“Maybe it’s not an active shooter, but all you have to do is look at the news. ... We all think it couldn’t happen in it’s Huron County, but just look around.”
Art Mead, director of the Huron County Emergency Management Agency, didn’t mince words last Friday when the agency and a representative from the Department of Ohio Homeland Security met with county educators to discuss safety concerns and plans.
“This is all about communication,” Mead said of the meeting.
“I think starting the conversation and dialogue before an incident occurs makes the incident go a little smoother. I hate to meet someone for the first time while the incident is occurring. I’d prefer to know that person, establish that relationship and know what they’re thinking so when we have that incident happen, that helps us work together. It smooths the process out.”
South Central Local Schools Superintendent Ben Chaffee, agreed, adding there was a lot of benefit to the meeting.
“By engaging in conversations about school safety and keeping school safety and security on the ‘front burner,’ we hopefully are a bit better prepared in the event of an unforeseen situation,” he said.
Mead emphasized there’s no community that is entirely safe and that all of Huron County’s schools should take that seriously, even if a tragedy never does strike the area.
“Look around,” he said. “I just think with the way society is going, it’s just better to be prepared and never have it happen then never be prepared and something happens.”
Mead encouraged each superintendent to invite not only the EMA, but also local law enforcement officials, to do a walk-through of the school buildings so they can be familiar with the lay out in case of an emergency.
Huron County Sheriff Todd Corbin agreed, saying this was something his department plans to be doing more frequently.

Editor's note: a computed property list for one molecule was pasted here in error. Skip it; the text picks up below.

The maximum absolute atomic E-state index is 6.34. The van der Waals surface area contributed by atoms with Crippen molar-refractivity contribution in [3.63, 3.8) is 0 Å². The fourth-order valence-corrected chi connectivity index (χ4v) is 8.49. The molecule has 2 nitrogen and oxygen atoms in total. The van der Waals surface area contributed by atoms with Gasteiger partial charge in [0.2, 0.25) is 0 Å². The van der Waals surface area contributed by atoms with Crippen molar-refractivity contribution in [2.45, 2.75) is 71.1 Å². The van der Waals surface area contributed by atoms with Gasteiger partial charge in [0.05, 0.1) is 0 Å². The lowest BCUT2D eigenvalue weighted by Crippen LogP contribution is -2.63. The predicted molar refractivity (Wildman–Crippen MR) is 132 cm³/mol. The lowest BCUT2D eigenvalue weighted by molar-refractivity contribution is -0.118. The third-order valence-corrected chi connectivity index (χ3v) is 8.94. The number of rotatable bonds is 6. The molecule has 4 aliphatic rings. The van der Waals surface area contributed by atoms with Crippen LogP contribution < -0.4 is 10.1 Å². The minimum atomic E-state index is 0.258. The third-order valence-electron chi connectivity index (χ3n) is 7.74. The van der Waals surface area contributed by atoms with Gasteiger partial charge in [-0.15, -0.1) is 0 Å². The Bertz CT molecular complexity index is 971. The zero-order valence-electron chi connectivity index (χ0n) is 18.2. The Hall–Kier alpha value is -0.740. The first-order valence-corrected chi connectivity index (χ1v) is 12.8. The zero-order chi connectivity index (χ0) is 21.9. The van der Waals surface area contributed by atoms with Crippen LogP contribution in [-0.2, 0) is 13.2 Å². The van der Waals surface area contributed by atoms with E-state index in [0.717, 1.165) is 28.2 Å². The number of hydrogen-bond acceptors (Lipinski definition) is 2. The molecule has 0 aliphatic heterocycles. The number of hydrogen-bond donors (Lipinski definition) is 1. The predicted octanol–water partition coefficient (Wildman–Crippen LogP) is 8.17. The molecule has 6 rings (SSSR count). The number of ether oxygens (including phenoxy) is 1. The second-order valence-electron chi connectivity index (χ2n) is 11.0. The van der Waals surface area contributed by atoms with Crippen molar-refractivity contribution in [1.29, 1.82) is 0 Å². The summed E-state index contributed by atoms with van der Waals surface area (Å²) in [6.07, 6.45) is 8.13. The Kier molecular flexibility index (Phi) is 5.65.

“You’re going to notice more law enforcement coming to the buildings and doing more walk-throughs,” he said. “If something does happen, it’s good to have someone who’s going to know where things are, know the lay out, someone we can turn to that’s familiar with (the setting).”
Districts also were encouraged to practice their safety plans frequently with drills so everyone is prepared — including students — no matter what might happen.
Deputy Mitchel Cawrse, school resource officer for South Central and New London local schools, said often issues aren’t necessarily the fear of an active shooter, but small issues within the student body that have the potential to grow into dangerous situations. Cawrse said it’s difficult to get the students to report things that bother them because they’re “afraid to rat on each other” or “they think it’s not a big deal” at the time.
Chaffee said one of the South Central students found out he was on a hit list.
“He was No. 12 on an alleged hit list and he sat on it for three days,” he said. “He didn’t say anything for three whole days.”
Chaffee said students and teachers alike struggle to differentiate situations or people as “weird” or “off” from potentially dangerous.
EMA and Homeland Security officials said there are trainings that educators and authorities can attend to help, however, “no two situations are the same.”
“The best policy is always just to report it,” said Homeland Security representative Mary Tyler. “Even if you’re not sure, report it. Our policy is just always report it. If it’s squirrely, that’s no big deal. We’d rather look into it and find out it’s nothing than for no one to say anything and it turns out to be dangerous.”
Mead said locally, it’s hard to identify what the biggest risk to Huron County schools would be. However, he said he thinks it has to do with the pressures of growing up in today’s society.
“I don’t know, honestly,” the EMA director said. “I just think that acceptance is sometimes never really a good thing. If you think you’re not accepted, that’s where all these problems are coming from with the generation that’s coming up. It’s like if you don’t belong, then you feel like you have to act out. I think that’s just where we’re at.”